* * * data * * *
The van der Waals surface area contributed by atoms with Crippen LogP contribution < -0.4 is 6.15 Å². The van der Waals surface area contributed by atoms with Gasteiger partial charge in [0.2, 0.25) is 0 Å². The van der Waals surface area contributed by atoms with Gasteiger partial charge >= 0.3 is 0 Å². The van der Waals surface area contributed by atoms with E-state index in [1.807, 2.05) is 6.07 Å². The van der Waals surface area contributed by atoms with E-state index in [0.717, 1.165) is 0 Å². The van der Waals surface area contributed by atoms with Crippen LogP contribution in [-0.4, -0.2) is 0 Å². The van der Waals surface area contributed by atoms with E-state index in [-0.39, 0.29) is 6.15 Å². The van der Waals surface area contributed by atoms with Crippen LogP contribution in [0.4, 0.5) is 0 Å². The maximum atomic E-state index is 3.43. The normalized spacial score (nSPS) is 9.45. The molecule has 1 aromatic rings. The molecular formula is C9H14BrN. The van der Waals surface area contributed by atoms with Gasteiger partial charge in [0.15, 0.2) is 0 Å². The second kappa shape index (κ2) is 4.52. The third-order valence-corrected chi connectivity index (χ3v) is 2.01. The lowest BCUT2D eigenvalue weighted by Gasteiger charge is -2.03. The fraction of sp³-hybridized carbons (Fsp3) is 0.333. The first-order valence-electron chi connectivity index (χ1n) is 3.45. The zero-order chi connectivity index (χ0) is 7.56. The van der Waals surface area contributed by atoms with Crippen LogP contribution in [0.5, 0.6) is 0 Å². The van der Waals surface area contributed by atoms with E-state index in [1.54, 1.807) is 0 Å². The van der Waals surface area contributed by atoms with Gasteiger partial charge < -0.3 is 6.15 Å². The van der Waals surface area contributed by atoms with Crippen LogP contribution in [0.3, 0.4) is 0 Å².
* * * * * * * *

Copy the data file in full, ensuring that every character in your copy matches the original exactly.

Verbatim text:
The van der Waals surface area contributed by atoms with Crippen LogP contribution < -0.4 is 6.15 Å². The van der Waals surface area contributed by atoms with Gasteiger partial charge in [0.2, 0.25) is 0 Å². The van der Waals surface area contributed by atoms with Gasteiger partial charge >= 0.3 is 0 Å². The van der Waals surface area contributed by atoms with E-state index in [1.807, 2.05) is 6.07 Å². The van der Waals surface area contributed by atoms with E-state index in [0.717, 1.165) is 0 Å². The van der Waals surface area contributed by atoms with Crippen LogP contribution in [-0.4, -0.2) is 0 Å². The van der Waals surface area contributed by atoms with E-state index in [-0.39, 0.29) is 6.15 Å². The van der Waals surface area contributed by atoms with Crippen LogP contribution in [0.4, 0.5) is 0 Å². The maximum atomic E-state index is 3.43. The normalized spacial score (nSPS) is 9.45. The molecule has 1 aromatic rings. The molecular formula is C9H14BrN. The van der Waals surface area contributed by atoms with Gasteiger partial charge in [0.15, 0.2) is 0 Å². The second kappa shape index (κ2) is 4.52. The third-order valence-corrected chi connectivity index (χ3v) is 2.01. The lowest BCUT2D eigenvalue weighted by Gasteiger charge is -2.03. The fraction of sp³-hybridized carbons (Fsp3) is 0.333. The first-order valence-electron chi connectivity index (χ1n) is 3.45. The zero-order chi connectivity index (χ0) is 7.56. The van der Waals surface area contributed by atoms with Crippen LogP contribution in [0.5, 0.6) is 0 Å². The van der Waals surface area contributed by atoms with E-state index in [1.54, 1.807) is 0 Å². The van der Waals surface area contributed by atoms with Gasteiger partial charge < -0.3 is 6.15 Å². The van der Waals surface area contributed by atoms with Crippen LogP contribution in [0.3, 0.4) is 0 Å².